Areas of Interest
Ground based interferometer gravitational wave detectors such as LIGO and VIRGO are now operating
at design sensitivities. Development is underway by NASA and the European Space Agency for LISA, a
space based gravitational wave detector. We are at the beginning of a new era in astrophysics
research as these detectors allow us to observe directly the bulk motions of matter in violent
cosmological events such as black hole/black hole collisions. The success of both ground and space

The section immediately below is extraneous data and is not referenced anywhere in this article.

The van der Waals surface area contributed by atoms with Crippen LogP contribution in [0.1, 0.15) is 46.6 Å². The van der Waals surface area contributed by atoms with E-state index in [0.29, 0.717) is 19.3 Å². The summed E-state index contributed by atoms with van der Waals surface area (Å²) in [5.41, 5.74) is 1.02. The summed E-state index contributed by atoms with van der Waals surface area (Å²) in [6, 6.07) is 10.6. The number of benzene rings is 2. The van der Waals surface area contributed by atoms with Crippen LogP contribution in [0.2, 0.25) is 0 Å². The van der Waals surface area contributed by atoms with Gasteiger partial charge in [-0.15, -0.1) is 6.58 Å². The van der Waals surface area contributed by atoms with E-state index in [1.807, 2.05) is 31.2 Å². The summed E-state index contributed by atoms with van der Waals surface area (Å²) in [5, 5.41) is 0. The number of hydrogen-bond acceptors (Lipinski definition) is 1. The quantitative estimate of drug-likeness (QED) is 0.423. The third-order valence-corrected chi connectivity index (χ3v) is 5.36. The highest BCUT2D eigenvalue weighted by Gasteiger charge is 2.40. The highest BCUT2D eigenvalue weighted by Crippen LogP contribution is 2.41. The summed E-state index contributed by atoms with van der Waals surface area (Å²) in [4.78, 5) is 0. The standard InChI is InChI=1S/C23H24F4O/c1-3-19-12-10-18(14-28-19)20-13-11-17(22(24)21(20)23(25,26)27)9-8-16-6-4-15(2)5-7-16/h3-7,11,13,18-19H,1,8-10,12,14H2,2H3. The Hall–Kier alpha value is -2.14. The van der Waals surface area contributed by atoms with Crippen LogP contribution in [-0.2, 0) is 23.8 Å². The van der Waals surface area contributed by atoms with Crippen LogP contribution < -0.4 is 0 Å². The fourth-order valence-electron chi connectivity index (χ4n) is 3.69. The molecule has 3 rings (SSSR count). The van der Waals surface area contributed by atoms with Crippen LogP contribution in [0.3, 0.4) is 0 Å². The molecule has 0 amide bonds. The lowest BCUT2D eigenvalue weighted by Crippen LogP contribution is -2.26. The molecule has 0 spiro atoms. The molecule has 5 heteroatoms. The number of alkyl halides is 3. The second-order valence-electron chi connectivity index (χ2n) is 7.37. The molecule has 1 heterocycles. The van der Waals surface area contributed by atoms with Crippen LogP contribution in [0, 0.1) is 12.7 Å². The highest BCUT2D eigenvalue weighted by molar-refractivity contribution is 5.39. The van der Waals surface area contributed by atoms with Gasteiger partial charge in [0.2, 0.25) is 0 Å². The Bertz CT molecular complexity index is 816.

based detectors will require accurate numerical modeling, although for different reasons. Because the
target signals for ground based detectors are very weak, a clear theoretical understanding of the
expected signals is needed to help separate signal from instrument noise. For the space based LISA
detector, collisions between supermassive black holes, each with a billion times the mass of our sun,
are expected to generate very strong gravitational waves that can be detected easily. Accurate
theoretical modeling will be used to filter these large signals from the data stream, and in the process
uncover weaker signals from other physically interesting gravitational wave sources.
I am currently working on a variety of theoretical and computational problems with the goal of improving
numerical simulations of strongly gravitating systems.